Word of Mom! The Best Advice We've Had From Other Parents
What's their secret? Real moms share their top parenting tips and tricks for newborn on through the big kid years.
Establish Early Where Kids Sleep
Kids sleeping in the bed with you is a slippery slope that can end up with you and a squirmy child seven nights a week. If you don't want that to happen, when a sleepy kid walks into your bedroom that first night, don't cave: walk them right back to their own room and console them there. You don't want to set the expectation that they sleep anywhere else.
Sleep When Baby Sleeps?Sleep when the baby sleeps, and clean when the baby cleans. (Translation: Make peace with not being able to get everything done. And with wanting to get stuff done while the baby naps.)
Ask the Right Questions
Give them two choices ("Do you want to wear the blue one or the red one?") versus asking them, "What do you want to wear?" since they'd then say "shorts" on a winter day. This lets them feel some control without starting a fight.
Feed Yourself First
Suppers can be stress-free--if you eat first. My daughters were horrible eaters during infant and toddler stages. My little sister (who also has kids) asked me, "Why don't you eat before you feed them?" I was horrified that she suggest I eat before my babies! 'What kind of a mother do you think I am?' I asked her. 'A hungry one!' she answered; and I realized that she was right. So one day I served myself first, while the girls continued with their games. Having satisfied myself, I found a limitless well of patience to pursue the impossible task of getting them fed, and that was refreshing! But what really baffled me was how the girls little by little came to the table when I sat to enjoy my own meal before them, and sooner than later, they were sitting next to me nibbling their own food.
-- Susan Violante
Play With Their Food
"If your kid doesn't eat breakfast, try a peanut-butter 'lollipop' (little scoop of peanut butter on a spoon). It's a quick source of protein and she'll eat it because it's a lollipop." (Safety note: Use this only with kids ages three or older, as peanut butter can be a choking hazard for younger ones.)
Replace the bad behaviour
Replace the behavior; instead of saying, 'Quit hitting the dog,' say, 'Let's pet him gently.' Tell them what to do instead of what not to do.
Give Babies a Chance to Go Back to Sleep
The best advice I got was to put the baby in the crib, go out, close the door and then 'treat her like a lit firework: Don't go back in there unless you hear a very loud noise'. The point is that if parents can ignore the little noises, then babies have the chance to learn how to self-soothe and will go back to sleep on their own.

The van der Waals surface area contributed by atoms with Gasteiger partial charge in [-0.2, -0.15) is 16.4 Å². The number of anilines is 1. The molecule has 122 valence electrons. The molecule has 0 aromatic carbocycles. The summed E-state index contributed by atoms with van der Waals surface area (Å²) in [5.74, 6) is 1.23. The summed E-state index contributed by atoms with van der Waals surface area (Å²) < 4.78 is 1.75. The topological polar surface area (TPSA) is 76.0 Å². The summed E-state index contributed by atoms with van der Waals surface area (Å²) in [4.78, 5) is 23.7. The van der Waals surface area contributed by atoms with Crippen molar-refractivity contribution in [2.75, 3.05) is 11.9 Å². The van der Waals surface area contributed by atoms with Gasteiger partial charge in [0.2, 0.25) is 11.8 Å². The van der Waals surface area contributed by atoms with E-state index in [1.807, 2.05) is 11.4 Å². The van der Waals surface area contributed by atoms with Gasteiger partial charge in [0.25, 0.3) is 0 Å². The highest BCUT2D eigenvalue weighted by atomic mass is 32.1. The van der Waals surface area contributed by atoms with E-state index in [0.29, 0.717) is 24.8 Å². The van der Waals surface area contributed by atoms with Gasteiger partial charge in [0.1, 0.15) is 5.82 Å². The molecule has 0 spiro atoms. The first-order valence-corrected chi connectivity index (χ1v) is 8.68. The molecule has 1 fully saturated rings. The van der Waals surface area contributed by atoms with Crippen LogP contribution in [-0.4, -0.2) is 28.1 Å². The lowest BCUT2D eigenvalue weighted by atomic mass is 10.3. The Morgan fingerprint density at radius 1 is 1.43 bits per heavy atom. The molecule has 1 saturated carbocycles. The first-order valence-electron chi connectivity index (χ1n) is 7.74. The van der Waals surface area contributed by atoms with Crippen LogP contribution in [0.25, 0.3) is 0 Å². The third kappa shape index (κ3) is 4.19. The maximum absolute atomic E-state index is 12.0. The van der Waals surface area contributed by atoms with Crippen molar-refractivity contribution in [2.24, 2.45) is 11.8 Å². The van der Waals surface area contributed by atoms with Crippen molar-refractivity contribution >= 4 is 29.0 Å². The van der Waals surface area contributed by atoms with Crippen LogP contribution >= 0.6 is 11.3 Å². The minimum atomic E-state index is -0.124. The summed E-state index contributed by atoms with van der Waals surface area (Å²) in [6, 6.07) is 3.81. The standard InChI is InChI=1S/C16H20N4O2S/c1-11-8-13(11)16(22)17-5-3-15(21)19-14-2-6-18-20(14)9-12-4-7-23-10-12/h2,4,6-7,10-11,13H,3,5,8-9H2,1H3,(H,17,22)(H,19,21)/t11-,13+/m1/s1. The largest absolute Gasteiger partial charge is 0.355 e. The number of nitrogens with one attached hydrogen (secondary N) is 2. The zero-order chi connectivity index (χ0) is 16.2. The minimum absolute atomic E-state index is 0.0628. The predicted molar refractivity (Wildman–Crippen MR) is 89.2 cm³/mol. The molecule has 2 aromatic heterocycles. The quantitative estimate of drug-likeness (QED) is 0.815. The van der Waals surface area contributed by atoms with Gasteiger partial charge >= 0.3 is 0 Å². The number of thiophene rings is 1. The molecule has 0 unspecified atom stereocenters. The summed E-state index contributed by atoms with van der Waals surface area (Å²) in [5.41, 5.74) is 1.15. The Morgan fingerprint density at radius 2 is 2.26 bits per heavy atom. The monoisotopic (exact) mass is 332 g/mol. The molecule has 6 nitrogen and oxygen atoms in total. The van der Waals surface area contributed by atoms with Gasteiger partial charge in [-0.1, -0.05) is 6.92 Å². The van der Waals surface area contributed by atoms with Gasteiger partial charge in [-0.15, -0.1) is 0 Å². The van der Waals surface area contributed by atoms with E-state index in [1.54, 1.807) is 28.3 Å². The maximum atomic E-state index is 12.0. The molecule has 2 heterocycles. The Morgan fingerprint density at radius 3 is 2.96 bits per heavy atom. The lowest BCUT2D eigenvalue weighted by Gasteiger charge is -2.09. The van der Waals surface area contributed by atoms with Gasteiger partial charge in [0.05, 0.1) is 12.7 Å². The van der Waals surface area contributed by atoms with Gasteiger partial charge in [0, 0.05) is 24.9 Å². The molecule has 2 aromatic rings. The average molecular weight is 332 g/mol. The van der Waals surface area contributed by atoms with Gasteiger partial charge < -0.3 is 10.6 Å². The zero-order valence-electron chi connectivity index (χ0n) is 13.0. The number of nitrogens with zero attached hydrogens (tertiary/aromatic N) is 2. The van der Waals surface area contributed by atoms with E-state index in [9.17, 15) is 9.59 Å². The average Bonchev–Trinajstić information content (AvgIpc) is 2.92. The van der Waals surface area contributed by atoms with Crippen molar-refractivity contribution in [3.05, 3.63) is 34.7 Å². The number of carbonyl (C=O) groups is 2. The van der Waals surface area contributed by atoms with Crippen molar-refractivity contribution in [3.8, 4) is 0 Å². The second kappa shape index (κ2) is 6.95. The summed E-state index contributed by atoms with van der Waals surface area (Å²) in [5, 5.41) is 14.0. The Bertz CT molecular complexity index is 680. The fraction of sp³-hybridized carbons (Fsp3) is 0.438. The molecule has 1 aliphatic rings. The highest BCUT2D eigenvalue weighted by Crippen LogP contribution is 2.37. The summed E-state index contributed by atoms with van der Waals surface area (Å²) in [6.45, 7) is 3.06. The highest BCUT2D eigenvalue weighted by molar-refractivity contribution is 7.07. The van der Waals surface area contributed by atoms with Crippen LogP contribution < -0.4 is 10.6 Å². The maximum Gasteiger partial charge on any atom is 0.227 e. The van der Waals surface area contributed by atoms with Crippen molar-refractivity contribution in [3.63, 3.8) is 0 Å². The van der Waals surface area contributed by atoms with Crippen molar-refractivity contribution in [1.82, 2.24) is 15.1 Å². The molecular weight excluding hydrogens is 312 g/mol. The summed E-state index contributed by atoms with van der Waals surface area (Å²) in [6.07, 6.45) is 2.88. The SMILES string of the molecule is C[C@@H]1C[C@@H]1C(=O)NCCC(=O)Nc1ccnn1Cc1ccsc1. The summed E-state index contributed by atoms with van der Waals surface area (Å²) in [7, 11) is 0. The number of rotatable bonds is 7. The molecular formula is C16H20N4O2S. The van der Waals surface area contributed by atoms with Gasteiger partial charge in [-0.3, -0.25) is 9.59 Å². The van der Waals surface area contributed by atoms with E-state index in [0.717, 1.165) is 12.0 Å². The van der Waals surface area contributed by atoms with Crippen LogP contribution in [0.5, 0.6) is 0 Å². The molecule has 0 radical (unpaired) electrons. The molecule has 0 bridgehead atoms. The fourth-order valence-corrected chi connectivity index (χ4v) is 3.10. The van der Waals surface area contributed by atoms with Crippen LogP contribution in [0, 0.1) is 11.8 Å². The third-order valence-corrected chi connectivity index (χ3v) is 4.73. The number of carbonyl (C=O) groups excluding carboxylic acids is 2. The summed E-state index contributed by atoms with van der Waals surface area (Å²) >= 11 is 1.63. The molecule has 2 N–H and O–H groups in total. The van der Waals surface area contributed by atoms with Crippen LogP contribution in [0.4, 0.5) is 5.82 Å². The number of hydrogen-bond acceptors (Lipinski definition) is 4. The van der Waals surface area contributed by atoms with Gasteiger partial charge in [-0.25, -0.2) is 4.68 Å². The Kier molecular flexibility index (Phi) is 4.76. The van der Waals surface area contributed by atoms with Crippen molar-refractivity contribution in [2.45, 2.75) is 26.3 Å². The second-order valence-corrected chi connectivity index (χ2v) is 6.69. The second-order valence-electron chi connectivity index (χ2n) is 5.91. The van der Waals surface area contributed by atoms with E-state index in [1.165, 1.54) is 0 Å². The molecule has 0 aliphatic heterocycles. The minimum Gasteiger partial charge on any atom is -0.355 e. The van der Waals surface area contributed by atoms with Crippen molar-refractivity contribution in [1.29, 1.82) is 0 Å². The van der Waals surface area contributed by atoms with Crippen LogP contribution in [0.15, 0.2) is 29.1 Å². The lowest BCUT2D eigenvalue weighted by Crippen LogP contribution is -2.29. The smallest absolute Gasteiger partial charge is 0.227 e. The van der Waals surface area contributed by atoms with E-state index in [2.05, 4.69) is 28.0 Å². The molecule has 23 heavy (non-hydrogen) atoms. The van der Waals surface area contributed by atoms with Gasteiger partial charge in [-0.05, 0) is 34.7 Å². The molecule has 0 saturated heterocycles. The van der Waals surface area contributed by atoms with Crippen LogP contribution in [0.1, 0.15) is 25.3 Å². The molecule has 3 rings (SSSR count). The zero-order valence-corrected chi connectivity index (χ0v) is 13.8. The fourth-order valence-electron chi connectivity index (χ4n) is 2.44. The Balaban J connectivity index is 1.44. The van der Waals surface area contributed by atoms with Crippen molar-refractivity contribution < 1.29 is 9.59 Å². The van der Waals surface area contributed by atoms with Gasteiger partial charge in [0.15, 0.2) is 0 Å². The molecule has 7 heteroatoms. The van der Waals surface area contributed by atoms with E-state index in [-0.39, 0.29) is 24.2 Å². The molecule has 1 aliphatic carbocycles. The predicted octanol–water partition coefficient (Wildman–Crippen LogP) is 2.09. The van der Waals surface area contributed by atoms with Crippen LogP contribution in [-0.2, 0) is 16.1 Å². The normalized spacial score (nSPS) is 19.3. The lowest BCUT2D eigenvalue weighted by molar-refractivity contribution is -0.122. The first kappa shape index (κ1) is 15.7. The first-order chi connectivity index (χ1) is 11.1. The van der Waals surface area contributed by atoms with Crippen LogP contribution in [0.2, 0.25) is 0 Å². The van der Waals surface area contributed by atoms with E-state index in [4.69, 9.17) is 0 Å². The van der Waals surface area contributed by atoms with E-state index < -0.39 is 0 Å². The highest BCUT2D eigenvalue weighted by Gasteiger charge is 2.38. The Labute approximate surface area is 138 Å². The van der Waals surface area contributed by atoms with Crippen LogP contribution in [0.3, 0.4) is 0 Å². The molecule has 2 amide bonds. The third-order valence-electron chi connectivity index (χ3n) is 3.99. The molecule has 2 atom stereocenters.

If you tell your kids you are going to send them to their room or take something away, do it!
-- Susan McMullen
Know the Sand-Removal Secret: Baby Powder!
Instead of washing or toweling off sand, rub baby powder over it -- it brushes right off! (Safety note: Avoid using baby powder on infants and, generally, keep it away from your kid's face as it can irritate the lungs.)
Use Common Sense for Safety
When we were kids we all used to learn that, if we ever got lost (say, in a department store), we should find a policeman to help. But how often is a policeman just standing there nearby? A friend told me that, instead, I should tell my kid she should look for a mom with children, since it's more likely that person could help. It makes a lot more sense to me!
Don`t Trash the Trinkets: Repurpose!
You know all those little toys (like from McDonald's) cluttering the child's room? The ones that she/he lost interest in? Round them up, put them in a closed-in container, then keep it in your vehicle. This is your 'restaurant toy box.' When you take your child to a restaurant, bring the box in with you. The toys will be new again and will keep your child entertained.
-- Kimberly Llewellyn
Prevent it: Juice Stains are not Inevitable
Pull up the corners of a juice box and it's less likely to spill if your kid squeezes it. (It reduces the pressure inside.)
Give Girls Shorts or Leggings Under Dresses
When dressing little girls in dresses, put shorts or leggings underneath. Always. It allows them to play without exposing themselves, and it helps to instill a sense of privacy.
---- Tara Gerner-Ziegmon
If Your Kid is in Real Danger, Yell ``Freeze!``
Use the word "freeze" when they're in real danger, like running towards the street, instead of "stop," which they may hear a lot and tune out.
Set Up a Spot for Smart Snacking
Reserve the bottom shelf of your refrigerator for healthy kid-portioned snacks; apple wedges, fruit, cheese sticks, yogurt and veggies and dip or hummous. That way your kid can learn to manage his hunger independently, making healthy choices.
Avoid the Paper Pile-up
"Keep all your instructions for toys and gear in one neat binder. You'll always be able to find them when you need them, and the papers won't be cluttering up your cupboards and drawers.
Know that Cold Turkey Means Cold Turkey
If you're trying to get your kid to give up the bottle or the pacifier, keep the contraband out of the house! Otherwise, it's very likely you'll cave and make the process longer and harder.
Try Not to Panic at the First Wail
"If your baby is crying, it means he's breathing. Finish your shower."
Kids are sort of for rent. Enjoy every moment with them when you can!
The Best Thing
The best thing you can do for your child is do your best.
--Marina: *Brunna Peretti Loureiro*/flickr (CC)